Study Design. Retrospective review of a prospectively maintained surgical database.
Objective. To report the indications, surgical procedures performed, and outcomes from the largest series of thoracoscopically treated herniated thoracic discs (HTDs). We also compared approach-related complications with an unmatched cohort undergoing thoracotomy for HTD.
Summary of Background Data. Symptomatic HTDs are rare, and their surgical management is technically challenging.
Methods. A prospectively maintained surgical database of all patients undergoing surgery for symptomatic HTDs by the senior author (blinded for review) was reviewed. As needed, the database was supplemented with hospital and clinic charts and telephone conversations with patients. A triportal method of thoracoscopic discectomy was performed in all cases.
Results. Between 1994 and 2008, 121 patients underwent 125 thoracoscopic-assisted operations for 139 HTDs. Their mean age at surgery was 46.6 years. Indications for thoracoscopic resection currently include small symptomatic disc, anterior location, nonmorbidly obese patient, favorable chest anatomy, and T4–T11 location. Symptom duration averaged 32 months. Radiculopathy was the most common presentation, followed by myelopathy and pain (radiculopathic or back). The mean hospital stay was 4.8 days. Chest tubes remained in place for a mean of 3.2 days. At a mean follow-up of 2.4 years, myelopathy, radiculopathy, and back pain had resolved or improved at a rate of 91.1%, 97.6%, and 86.5%, respectively. Patients reported worsening in 0%, 1.2%, and 0% of cases, respectively. Most patients (97.4%) would be willing to undergo the operation again. The complication rate was acceptable. Patients undergoing thoracoscopic excision had less approach-related morbidity than an unmatched cohort undergoing excision using thoracotomy.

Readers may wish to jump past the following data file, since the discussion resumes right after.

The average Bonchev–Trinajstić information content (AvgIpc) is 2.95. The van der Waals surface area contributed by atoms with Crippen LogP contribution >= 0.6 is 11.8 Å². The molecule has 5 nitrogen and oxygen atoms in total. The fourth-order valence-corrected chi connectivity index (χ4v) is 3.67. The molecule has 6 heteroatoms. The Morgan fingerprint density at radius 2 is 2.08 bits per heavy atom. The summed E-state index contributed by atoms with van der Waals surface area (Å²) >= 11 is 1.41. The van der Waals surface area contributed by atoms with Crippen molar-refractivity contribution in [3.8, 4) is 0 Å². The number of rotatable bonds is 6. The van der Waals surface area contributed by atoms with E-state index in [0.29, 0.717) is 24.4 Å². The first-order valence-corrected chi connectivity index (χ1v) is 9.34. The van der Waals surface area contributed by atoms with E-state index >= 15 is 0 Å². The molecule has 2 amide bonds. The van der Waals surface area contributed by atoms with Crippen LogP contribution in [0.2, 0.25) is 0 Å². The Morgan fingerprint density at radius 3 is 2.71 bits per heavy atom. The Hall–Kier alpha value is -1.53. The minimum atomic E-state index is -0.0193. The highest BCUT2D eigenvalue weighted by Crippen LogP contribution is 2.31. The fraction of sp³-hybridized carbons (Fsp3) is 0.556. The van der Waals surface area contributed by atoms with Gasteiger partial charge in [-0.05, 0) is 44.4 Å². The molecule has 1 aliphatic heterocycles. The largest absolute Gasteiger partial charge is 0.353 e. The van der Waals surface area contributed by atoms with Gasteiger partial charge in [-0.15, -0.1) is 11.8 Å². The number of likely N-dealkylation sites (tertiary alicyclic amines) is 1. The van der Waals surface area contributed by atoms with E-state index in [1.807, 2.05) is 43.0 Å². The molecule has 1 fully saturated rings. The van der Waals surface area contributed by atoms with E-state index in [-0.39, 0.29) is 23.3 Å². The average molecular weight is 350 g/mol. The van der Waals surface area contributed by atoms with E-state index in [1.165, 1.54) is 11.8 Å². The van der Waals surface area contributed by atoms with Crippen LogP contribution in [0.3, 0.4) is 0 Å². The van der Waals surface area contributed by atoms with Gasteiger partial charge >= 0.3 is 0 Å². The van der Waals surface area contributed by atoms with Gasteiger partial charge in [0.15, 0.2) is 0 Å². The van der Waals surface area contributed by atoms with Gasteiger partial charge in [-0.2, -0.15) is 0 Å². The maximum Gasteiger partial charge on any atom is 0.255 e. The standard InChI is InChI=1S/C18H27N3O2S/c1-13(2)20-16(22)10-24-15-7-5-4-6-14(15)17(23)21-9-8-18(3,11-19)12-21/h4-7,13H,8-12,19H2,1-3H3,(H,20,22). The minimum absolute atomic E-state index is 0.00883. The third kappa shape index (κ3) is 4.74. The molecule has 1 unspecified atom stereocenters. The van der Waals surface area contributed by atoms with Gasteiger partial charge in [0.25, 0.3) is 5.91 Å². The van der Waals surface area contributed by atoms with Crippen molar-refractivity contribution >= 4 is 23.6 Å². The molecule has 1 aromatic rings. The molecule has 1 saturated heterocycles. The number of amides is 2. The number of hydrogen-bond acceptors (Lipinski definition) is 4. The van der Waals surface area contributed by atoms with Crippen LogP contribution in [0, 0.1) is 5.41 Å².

Conclusion. Thoracoscopic-assisted microsurgical resection is a safe, effective, and minimally invasive method of treating symptomatic HTDs in appropriately selected patients. The symptoms of most patients improve or resolve with minimal morbidity.